Right to religion not above public morality: SC

Confirming the sacking of a government servant for bigamy, the Supreme Court on Monday ruled that the fundamental right to religion did not include practices which ran counter to public order, health and morality.

The judgment by a Bench of Justices T.S. Thakur and A.K. Goel was on a petition filed by Khursheed Ahmad Khan against the Uttar Pradesh government’s decision to remove him from service as Irrigation Supervisor for contracting a second marriage when his first marriage was still in existence.

His ouster was based on Rule 29 (1) of the Uttar Pradesh Government Servant Conduct Rules, 1956.

Mr. Khan challenged the constitutionality of the provision in the 1956 Rules, arguing that it violated his right to freely practice his religion.

But the Bench dismissed his contention. Justice Goel, who wrote the verdict, quoted the apex court’s 2003 judgment in Javed versus State of Haryana that “a practice did not acquire sanction of religion simply because it was permitted.”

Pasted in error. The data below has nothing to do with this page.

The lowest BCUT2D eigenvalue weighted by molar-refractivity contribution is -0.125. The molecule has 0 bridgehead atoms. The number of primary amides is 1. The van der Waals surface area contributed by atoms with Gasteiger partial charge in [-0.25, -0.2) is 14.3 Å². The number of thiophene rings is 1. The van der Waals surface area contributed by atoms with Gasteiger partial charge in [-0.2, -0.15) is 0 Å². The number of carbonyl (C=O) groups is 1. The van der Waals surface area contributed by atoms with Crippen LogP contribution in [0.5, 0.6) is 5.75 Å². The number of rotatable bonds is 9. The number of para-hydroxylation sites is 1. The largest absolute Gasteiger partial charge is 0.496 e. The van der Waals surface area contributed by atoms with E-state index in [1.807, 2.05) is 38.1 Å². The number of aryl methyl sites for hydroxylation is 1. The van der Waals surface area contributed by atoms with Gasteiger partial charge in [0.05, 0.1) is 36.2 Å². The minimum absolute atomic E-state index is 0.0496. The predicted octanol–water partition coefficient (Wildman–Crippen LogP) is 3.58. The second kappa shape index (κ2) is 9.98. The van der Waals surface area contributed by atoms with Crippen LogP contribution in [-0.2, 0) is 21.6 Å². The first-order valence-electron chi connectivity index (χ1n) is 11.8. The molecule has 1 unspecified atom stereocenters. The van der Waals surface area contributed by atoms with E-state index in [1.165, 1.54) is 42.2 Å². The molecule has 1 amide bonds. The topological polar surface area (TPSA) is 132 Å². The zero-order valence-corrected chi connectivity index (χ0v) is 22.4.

“What was protected under Article 25 was the religious faith and not a practice which may run counter to public order, health or morality. Polygamy was not integral part of religion and monogamy was a reform within the power of the State under Article 25,” Justice Goel wrote.

The court further noted that no material was shown on record to prove that Mr. Khan had divorced his first wife, and moreover, his service record still showed his first wife’s name.

“Sharp distinction must be drawn between religious faith and belief and religious practices. What the State protects is religious faith and belief. If religious practices run counter to public order, morality or health or a policy of social welfare upon which the State has embarked, then the religious practices must give way before the good of the people of the State as a whole,” the judgment reproduced the 1952 judicial precedent in the Narasu Appa Mali case.

This article is closed for comments.
Please Email the Editor

Printable version | Feb 26, 2021 11:32:57 AM |

Next Story